A new report by Duke University researchers offers several health and environmental measures for North Carolina lawmakers to consider as they debate legalizing horizontal drilling and hydraulic fracturing for natural gas.
Extremophiles that happily live in seemingly harsh environments can inspire useful chemical processes, and their enzymes could help make chemical processes in industry greener.
Technology with the ability to detect more than 1,000 colors, the hyperspectral camera is being used to diagnose contaminants and other environmental hazards in real time.
A new study reveals that the release of treated municipal wastewater – even wastewater treated by the highest-quality treatment technology – can have a significant effect on the quantities of antibiotic-resistant bacteria, often referred to as "superbacteria," in surface waters.
Researchers are now developing a solar panel composed of nano-antennas instead of semiconductors.
The sentence is the longest handed down by a California federal judge in a hazardous waste case.
Researchers say there is overwhelming evidence that non-therapeutic use of antibiotics contributes to antibiotic resistance.
Air pollution is changing our environment and undermining many benefits we rely on from wild lands, threatening water purity, food production, and climate stability, according to a team of scientists writing in the Ecological Society of America's Issues in Ecology.
Ancient rocks embedded in the West Antarctic ice sheet could help University scientists improve sea level predictions.
Policies to protect the global climate and limit global temperature rise offer the most effective entry point for achieving energy sustainability, reducing air pollution, and improving energy security, according to an article published in the latest issue of Nature Climate Change.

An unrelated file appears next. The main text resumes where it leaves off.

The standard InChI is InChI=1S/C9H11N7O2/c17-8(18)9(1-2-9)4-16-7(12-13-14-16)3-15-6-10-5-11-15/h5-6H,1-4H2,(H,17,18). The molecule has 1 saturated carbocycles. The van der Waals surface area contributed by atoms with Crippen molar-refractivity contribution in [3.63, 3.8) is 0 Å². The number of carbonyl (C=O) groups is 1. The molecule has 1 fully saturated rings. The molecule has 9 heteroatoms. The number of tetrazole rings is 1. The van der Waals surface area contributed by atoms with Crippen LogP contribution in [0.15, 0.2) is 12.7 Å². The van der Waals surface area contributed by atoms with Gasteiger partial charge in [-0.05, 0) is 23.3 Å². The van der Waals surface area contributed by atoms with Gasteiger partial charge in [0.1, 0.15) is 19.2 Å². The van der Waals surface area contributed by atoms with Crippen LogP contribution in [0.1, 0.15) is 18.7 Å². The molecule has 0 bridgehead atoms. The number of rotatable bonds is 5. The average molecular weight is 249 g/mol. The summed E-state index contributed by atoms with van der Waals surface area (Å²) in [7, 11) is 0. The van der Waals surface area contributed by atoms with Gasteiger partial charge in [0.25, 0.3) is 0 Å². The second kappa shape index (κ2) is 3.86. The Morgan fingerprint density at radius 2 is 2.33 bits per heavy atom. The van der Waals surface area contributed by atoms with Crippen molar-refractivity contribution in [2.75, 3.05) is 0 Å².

An analysis of the remains of ancient midges – tiny non-biting insects closely related to mosquitoes – opens a new window on the past with a detailed view of the surprising regional variability that accompanied climate warming during the early Holocene epoch, 10,000 to 5,500 years ago.
Australians have been working hard to cut down their household’s daily water consumption, however a new study in the latest edition of Building Research & Information reveals that clothing, food and electricity are the three biggest culprits for a household’s high water usage.
The National Center for Atmospheric Research (NCAR) has developed a highly detailed wind energy forecasting system with Xcel Energy, enabling the utility to capture energy from turbines far more effectively and at lower cost. The system, which Xcel Energy formally took over last month, saves ratepayers several million dollars yearly.
As part of the Administration’s commitment to ensuring a clean energy future, U.S. Energy Secretary Steven Chu announced that up to $8 million in funding will be made available to encourage utilities, local governments and communities to create programs that empower consumers to better manage their electricity use through improved access to their own electricity consumption data.
Officials from the U.S. Environmental Protection Agency (EPA) and the U.S. General Services Administration (GSA) toured e-Green Management of Islip Terrace, New York to highlight the environmental, public health and economic benefits of recycling electronics.
Tierra Environmental and Industrial Services Inc., a centralized waste treatment facility in East Chicago, Ind., its owner and a manager were charged with conspiracy and felony violations of the Clean Water Act in a seven-count indictment returned by a federal grand jury.
A New York developer and his companies were indicted today on federal charges that they conspired to illegally fill jurisdictional wetlands.
Nobel Prize winner George Olah and Surya Prakash of USC Dornsife have found new traction in their methanol economy concept with their latest publication, the Open Fuel Standard Act of 2011, and the new discoveries of shale gas.
Preliminary findings from a study on the use of hydraulic fracturing in shale gas development suggest no direct link to reports of groundwater contamination, according to the project leader at The University of Texas at Austin’s Energy Institute.